Education Letter to the Editor


March 14, 2001 11 min read
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Debating Florida’s ‘Voucher Effect’

To the Editor:

Florida has an accountability system whereby failing schools are given grades of F and, if they do not improve, their students become eligible for vouchers. In your article “Study Finds ‘Voucher Effect’ in Fla. Test Gains,” (Feb. 21, 2001), you report that pro-voucher researcher Jay P. Greene of the Manhattan Institute attributes the improvement of 76 failing schools in Florida solely to the threat of vouchers. How he can distinguish the effect of the voucher threat from the effect of being designated as a failing school escapes me.

North Carolina has a state accountability system that is similar to Florida’s, in that low-performing schools are publicly identified as failing. Similar to the pattern in Florida, the number of schools designated as low-performing fell from 125 the first year to 15 the second year. Since North Carolina has no voucher program, its pattern of improvement clearly had nothing to do with vouchers. Instead, it reflected school responses to the shame of being labeled a failure, increased scrutiny, and intervention from state assistance teams.

Given that similar factors are at work in Florida’s accountability system, I suspect that most, if not all, of the improvements in school performance in that state are attributable to the state’s administered accountability system, not its voucher program.

Helen F. Ladd
Professor of Public Policy Studies and Economics
Sanford Institute of Public Policy
Duke University
Durham, N.C.

A ‘Flunking Effect’?

To the Editor:

I wish I had the confidence exhibited by the authors of the Manhattan Institute-sponsored study (“Study Finds ‘Voucher Effect’ in Fla. Test Gains,” Feb. 21, 2001) that student achievement in low- achieving Florida schools has actually improved (and that the threat of vouchers motivated this improvement).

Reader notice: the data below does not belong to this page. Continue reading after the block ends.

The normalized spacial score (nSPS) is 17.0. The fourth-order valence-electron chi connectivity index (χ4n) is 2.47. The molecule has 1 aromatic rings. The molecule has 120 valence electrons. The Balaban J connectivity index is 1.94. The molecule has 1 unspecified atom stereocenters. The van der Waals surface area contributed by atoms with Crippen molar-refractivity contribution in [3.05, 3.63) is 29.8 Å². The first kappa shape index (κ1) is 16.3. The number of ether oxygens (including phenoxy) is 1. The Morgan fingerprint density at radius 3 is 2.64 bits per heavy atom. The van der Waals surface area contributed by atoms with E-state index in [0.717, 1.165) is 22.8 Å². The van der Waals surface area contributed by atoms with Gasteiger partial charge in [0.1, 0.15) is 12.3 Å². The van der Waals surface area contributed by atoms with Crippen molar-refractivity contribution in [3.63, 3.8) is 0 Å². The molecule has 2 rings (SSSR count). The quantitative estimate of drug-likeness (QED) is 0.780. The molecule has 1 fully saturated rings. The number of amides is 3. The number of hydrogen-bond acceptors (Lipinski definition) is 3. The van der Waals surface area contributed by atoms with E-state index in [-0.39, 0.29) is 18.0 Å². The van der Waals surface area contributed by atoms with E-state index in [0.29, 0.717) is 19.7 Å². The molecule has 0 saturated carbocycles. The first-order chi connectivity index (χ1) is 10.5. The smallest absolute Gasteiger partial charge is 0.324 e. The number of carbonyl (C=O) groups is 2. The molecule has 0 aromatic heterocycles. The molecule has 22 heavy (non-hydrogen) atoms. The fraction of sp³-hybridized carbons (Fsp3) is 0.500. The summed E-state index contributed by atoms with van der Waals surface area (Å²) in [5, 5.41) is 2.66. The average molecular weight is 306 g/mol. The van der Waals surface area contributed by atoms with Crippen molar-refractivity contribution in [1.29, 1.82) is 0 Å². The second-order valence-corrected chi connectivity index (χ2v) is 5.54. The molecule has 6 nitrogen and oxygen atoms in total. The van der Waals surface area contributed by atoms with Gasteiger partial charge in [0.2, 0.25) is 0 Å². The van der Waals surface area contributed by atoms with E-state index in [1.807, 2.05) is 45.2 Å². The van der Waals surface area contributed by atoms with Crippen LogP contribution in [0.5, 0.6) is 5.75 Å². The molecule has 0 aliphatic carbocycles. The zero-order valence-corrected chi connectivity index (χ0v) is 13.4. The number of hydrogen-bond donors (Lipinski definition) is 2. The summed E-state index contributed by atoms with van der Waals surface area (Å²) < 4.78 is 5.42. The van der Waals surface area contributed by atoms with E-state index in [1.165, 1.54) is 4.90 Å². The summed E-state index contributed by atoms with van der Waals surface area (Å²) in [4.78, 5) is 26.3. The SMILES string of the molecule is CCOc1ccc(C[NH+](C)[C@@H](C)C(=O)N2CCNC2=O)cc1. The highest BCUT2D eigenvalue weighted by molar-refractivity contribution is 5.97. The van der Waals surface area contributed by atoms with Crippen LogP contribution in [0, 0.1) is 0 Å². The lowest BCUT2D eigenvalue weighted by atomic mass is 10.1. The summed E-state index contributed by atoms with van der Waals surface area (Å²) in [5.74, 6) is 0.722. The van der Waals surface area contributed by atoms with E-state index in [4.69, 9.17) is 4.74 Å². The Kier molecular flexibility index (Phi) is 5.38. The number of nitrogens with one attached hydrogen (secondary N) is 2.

Without getting too technical, I would note that the design of the study ignored a research-design recommendation my colleague Anne McGill-Franzen and I made almost a decade ago. When looking for the effects of high-stakes testing (or vouchers or other reforms), researchers cannot ignore the impact that flunking kids has on reported achievement levels.

This is especially true in short-term studies like the Manhattan Institute study. Flunking low-achieving students simply removes those students from the grade-level cohort tested the following year. This has the effect of artificially raising the achievement reported for each grade level. When we examined the flunking patterns of schools reporting rising achievement after the implementation of a school grading scheme, we found that the reported achievement gains were due to increased levels of flunking.

In other words, student achievement in the low-achieving schools we studied did not actually improve, even though the average test scores reported to the state did improve. Had the authors of the study you reported on adequately addressed this issue, I would find their report more credible. Their failure to do so suggests that either they have little relevant experience in designing such studies, or the research was intended to produce the results reported.

Richard Allington
University of Florida
Gainesville, Fla.

Online Information, Minnesota Pay Plans

To the Editor:

Your Feb. 21, 2001, article “Lawmakers Plunge Into Teacher Pay” makes several references to Minnesota’s ideas about alternative compensation, fashioned, we hope, to attract and retain the brightest and best to the teaching profession.

Minneapolis is, to the best of our knowledge, the only district in the state to have a plan anything like ready to go. Your readers may wish to see some of the planning, and can do so by referring to the information through our releases page at our World Wide Web site: www.mft59.org/docs/relea ses/releases.html.

The key articles are the ones specifically about the Continuous Improvement Compensation Plan, or CIC.

Jay Ritterson
Minneapolis, Minn.

‘Freak Dancing': A Craze With a History

To the Editor:

I believe your article on “freak dancing” (“‘Freak Dancing’ Craze Generates Friction, Fears,” Feb. 28, 2001) has been published at least 10 years too late. Although the behavior you describe as freak dancing was not popular at my middle school, when I entered high school in 1989, it was common at dances, parties, and other places students got together. The only difference now, it seems, is that the craze is hitting the suburban and parochial schools.

At Centennial High School in Columbus, Ohio, our chaperones were fairly strict about how close and in what positions the dancers were. I think that was the best way to control the grinding (as we called it then), at least at the dances. Still, I never viewed it as a sexual act. The dancing was an opportunity to express oneself and to attract the attention of the surrounding crowd.